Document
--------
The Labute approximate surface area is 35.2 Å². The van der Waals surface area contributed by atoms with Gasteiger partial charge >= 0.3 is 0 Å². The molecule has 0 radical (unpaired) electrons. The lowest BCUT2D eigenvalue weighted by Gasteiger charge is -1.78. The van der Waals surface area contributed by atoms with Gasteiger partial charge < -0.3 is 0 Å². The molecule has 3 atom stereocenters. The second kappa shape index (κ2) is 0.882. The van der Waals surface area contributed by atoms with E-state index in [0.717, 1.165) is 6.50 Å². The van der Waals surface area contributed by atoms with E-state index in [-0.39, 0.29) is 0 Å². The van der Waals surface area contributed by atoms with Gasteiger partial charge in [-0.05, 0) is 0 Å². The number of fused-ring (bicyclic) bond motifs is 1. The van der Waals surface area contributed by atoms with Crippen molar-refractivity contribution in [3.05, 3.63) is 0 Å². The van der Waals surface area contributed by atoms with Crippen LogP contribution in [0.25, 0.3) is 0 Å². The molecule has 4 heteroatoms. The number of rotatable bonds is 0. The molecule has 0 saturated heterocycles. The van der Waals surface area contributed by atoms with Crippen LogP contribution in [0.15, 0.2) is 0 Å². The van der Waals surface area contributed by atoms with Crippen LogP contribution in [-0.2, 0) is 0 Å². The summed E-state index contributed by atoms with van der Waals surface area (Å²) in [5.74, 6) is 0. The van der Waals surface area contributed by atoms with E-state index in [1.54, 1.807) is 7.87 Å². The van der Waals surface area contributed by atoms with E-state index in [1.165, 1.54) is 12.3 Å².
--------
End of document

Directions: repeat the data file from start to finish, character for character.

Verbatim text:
The Labute approximate surface area is 35.2 Å². The van der Waals surface area contributed by atoms with Gasteiger partial charge >= 0.3 is 0 Å². The molecule has 0 radical (unpaired) electrons. The lowest BCUT2D eigenvalue weighted by Gasteiger charge is -1.78. The van der Waals surface area contributed by atoms with Gasteiger partial charge < -0.3 is 0 Å². The molecule has 3 atom stereocenters. The second kappa shape index (κ2) is 0.882. The van der Waals surface area contributed by atoms with E-state index in [0.717, 1.165) is 6.50 Å². The van der Waals surface area contributed by atoms with E-state index in [-0.39, 0.29) is 0 Å². The van der Waals surface area contributed by atoms with Gasteiger partial charge in [-0.05, 0) is 0 Å². The number of fused-ring (bicyclic) bond motifs is 1. The van der Waals surface area contributed by atoms with Crippen molar-refractivity contribution in [3.05, 3.63) is 0 Å². The van der Waals surface area contributed by atoms with Crippen LogP contribution in [0.25, 0.3) is 0 Å². The molecule has 4 heteroatoms. The number of rotatable bonds is 0. The molecule has 0 saturated heterocycles. The van der Waals surface area contributed by atoms with Crippen LogP contribution in [0.15, 0.2) is 0 Å². The van der Waals surface area contributed by atoms with Crippen LogP contribution in [-0.2, 0) is 0 Å². The summed E-state index contributed by atoms with van der Waals surface area (Å²) in [5.74, 6) is 0. The van der Waals surface area contributed by atoms with E-state index in [1.54, 1.807) is 7.87 Å². The van der Waals surface area contributed by atoms with E-state index in [1.165, 1.54) is 12.3 Å².